surface layer. From experimental results using XRD and SEM observation, the control of halogen doping condition in the perovskite structure is important to find the best condition for optimization of the crystal growth, the carrier transport properties and the photovoltaic performance.
Atomic composition on the perovskite layer in the solar cells was analyzed by energy dispersive EDX. The atomic compositions of Pb, I, Cl, and Br in the added case using I, Cl and Br are listed in Table 5
. In the standard case using I, the atomic composition of Pb and I was obtained to be 31.0% and 69.0%, yielding molar ratio of 1.0–2.2, which was slightly decreased as compared with halogen doping of Pb and I at molar ratio of 1–3. From the experimental results using the atomic composition of halogen doping using (I, Cl), (I, Br), (I, Cl, Br) as component systems, the molar ratio of Pb to I, Cl and Br was obtained to be 1.00:2.01:0.05:0, 1.00:2.06:0:0.06, and 1.00:1.82:0.05:0.06, respectively. When a mixture of halogen doping of I, Cl, and Br was added as two or three component systems, the halogen doping of Cl and Br diffused in the crystal structure and promoted the crystal growth. This result suggests improvement of the carrier transporting property and the photovoltaic performance of Jsc
by the halogen doping into the perovskite crystal structure.
The photovoltaic mechanism of the CH3
perovskite solar cells is discussed on the basis of the energy diagram shown in Figure 7
. Light irradiation induced the generating and charge separation in CH3
as the active layer. The excited electrons of CH3
in the conduction band diffused and charges were transferred from CH3
onto the active layer at a FTO substrate. In addition, holes in valence band went through spiro-OMeTAD as HTL and arrived at the Au electrode as the cathode. An energy barrier would exist at the semiconductor–metal interface. The Voc
of the perovskite solar cells could be related to the energy gap between the valence band of CH3
and conduction band of TiO2
. The energy levels of the HOMO, band gap and the carrier mobility of electron transporting layer could be controlled by combination of hydrogen doping of I, Cl and Br with molar ratio in the perovskite crystal structure [18
]. Incorporation of Cl and Br as dopants into the perovskite crystalline structure improved the crystal growth and size, the carrier transporting properties and the photovoltaic performance of Voc, Jsc
. The electron mobility of the perovskite single crystals was 2.5 cm2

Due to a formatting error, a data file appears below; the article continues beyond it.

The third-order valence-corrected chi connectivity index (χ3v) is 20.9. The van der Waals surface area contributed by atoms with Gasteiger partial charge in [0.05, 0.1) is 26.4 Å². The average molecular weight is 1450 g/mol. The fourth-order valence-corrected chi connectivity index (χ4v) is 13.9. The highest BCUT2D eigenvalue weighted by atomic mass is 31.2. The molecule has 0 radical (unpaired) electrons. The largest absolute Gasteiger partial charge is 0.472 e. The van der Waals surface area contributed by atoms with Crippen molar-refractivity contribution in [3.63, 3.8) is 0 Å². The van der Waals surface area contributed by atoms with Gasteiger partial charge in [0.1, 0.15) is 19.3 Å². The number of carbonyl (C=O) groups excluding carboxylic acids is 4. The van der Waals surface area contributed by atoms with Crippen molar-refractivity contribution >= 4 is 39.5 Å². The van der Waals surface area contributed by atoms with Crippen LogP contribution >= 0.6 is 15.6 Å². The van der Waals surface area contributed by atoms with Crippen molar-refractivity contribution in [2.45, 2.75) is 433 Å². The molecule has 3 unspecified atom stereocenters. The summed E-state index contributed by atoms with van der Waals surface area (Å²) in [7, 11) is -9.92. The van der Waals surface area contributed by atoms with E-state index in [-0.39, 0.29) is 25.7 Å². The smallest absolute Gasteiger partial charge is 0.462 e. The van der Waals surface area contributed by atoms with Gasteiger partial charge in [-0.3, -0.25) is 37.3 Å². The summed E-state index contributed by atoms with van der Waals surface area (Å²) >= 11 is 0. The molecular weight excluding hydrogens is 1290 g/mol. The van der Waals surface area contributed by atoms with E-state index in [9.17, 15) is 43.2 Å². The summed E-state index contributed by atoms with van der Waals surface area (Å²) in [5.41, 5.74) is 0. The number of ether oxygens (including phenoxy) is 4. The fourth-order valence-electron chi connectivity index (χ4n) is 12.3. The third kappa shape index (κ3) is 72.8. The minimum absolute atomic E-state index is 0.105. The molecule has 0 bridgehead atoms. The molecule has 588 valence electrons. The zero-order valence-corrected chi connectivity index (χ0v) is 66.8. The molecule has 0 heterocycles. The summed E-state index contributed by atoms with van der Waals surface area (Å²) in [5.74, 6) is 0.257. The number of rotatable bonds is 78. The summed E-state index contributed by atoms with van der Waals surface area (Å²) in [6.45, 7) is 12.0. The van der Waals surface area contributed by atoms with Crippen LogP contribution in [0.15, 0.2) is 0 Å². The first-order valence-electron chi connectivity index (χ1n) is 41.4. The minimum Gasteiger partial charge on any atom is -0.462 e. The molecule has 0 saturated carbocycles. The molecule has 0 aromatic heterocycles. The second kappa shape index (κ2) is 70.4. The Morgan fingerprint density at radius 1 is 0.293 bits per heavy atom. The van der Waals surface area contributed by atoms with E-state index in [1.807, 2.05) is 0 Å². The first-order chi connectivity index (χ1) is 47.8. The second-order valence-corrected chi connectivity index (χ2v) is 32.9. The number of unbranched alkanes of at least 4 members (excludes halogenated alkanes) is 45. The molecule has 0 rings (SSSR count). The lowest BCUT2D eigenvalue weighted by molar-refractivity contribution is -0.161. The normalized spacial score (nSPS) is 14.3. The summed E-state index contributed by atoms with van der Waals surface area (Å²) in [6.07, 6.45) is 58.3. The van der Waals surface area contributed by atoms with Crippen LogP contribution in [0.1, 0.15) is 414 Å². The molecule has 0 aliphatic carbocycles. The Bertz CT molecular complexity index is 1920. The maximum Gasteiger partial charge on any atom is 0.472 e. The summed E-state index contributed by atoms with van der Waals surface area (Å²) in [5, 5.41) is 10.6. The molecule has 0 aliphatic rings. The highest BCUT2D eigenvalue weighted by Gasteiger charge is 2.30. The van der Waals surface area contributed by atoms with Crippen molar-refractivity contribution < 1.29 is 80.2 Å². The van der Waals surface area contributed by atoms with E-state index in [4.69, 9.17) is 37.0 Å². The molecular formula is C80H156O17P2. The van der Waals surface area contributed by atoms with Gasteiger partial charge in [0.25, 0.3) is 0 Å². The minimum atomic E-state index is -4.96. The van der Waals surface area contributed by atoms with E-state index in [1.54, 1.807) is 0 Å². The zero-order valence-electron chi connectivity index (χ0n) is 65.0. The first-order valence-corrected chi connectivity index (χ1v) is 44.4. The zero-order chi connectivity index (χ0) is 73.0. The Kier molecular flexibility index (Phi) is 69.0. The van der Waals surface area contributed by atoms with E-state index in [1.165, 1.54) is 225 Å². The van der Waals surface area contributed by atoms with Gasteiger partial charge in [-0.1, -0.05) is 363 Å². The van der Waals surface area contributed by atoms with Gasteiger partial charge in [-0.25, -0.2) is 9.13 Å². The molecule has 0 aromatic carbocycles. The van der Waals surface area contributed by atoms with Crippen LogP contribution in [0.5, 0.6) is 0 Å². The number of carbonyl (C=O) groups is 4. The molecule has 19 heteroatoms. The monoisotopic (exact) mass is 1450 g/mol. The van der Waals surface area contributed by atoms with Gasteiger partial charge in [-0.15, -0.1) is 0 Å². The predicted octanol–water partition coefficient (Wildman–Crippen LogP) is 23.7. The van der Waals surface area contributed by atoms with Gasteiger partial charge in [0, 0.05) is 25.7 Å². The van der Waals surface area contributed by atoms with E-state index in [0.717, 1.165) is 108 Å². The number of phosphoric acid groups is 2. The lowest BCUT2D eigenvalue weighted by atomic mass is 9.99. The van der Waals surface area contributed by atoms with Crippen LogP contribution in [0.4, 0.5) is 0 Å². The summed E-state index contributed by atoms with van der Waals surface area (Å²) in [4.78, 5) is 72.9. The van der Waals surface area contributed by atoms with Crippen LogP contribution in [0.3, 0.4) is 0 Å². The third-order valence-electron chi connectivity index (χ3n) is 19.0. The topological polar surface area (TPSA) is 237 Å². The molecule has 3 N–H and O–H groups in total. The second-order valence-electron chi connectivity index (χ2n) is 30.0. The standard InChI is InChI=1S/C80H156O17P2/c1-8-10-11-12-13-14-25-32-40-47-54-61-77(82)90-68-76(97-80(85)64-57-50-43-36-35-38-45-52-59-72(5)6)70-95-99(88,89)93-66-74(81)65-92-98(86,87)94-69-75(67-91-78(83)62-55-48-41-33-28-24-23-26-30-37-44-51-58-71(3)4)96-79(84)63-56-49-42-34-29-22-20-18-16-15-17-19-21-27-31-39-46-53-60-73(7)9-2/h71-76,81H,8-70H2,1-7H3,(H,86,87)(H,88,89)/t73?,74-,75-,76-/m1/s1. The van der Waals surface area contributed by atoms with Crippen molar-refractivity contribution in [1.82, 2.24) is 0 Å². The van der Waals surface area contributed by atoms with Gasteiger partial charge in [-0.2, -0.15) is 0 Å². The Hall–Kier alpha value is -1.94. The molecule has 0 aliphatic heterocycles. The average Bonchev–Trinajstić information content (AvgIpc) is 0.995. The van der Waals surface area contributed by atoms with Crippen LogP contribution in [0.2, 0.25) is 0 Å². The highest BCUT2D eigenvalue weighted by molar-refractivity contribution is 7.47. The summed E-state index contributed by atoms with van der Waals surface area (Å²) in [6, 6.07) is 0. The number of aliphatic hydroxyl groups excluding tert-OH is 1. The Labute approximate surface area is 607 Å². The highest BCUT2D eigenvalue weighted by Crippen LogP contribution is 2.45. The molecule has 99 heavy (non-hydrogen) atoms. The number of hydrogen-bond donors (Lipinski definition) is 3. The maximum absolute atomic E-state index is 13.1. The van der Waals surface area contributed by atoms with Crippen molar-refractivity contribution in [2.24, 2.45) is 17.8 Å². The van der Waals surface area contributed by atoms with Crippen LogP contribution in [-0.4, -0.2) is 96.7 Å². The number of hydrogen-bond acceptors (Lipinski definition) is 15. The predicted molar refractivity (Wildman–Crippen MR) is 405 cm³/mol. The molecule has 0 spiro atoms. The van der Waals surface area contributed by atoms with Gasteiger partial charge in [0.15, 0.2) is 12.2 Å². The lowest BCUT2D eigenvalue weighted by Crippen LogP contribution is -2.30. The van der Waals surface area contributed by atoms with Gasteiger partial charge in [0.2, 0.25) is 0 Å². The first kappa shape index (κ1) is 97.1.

]. The carrier mobility of the perovskite layer depended on the variable amount of hydrogen doping of I, Cl and Br. It also varied with molar ratio. When the plural halogen doping using I, Cl and Br was used as a two or three component system, the photovoltaic performance, optical properties and band gap were improved as compared with single halogen doping of I.
The control of carrier diffusion, band gap between the energy levels at the conduction and valence bands in the CH3NH3PbI3−x−yBrxCly layer is an important factor to improve photovoltaic performance. From the energy diagram and photovoltaic mechanism of the perovskite solar cells, it can be seen that halogen doping of I, Cl and Br in the active layer caused carrier generation, carrier transfer properties and functions, partially because of the electron-transporting layer, improved current density, band gap and conversion efficiency. The photovoltaic performance depends on band gap, carrier mobility and carrier recombination around the interface between the perovskite layer and TiO2 mesoporous structure as the electron-transporting layer.
In fact, the doping conditions with a small amount of I, Cl and Br in the perovskite layer influenced the crystal spacing and growth of the perovskite structure for improving the carrier diffusion without recombination. The crystalline perovskite structure maintained the photovoltaic and optical properties by preventing the formation of a leakage current path around the interface. The halogen doping of I, Cl and Br into the perovskite layer have important influences on carrier transporting behavior and the perovskite crystal growth for improving the photovoltaic performance of Voc, Jsc, FF and PCE.
4. Materials and Methods
FTO-coated glass substrates were cleaned in an ultrasonic bath with acetone and methanol and dried under nitrogen gas. The 0.15 M TiO2
precursor solution was prepared from titanium diisopropoxide bis(acetylacetonate) (55 μL, Sigma-Aldrich, Tokyo, Japan) in 1-butanol (1 mL), and the TiO2
precursor solution was spin-coated on the FTO substrate at 3000 rpm for 30 s and annealed 125 °C for 5 min. Afterwards, the coated film was cooled to room temperature, the same process was repeated twice with 0.3 M titanium diisopropoxide bis(acetylacetonate) solution in 1-butanol at 3000 rpm. The coated FTO glasses with TiO2
precursor solutions were heated at 500 °C for 30 min to form the compact TiO2
layer. A mesoporous TiO2
layer was deposited by spin-coating at 5000 rpm for 30 s. TiO2
paste was prepared with TiO2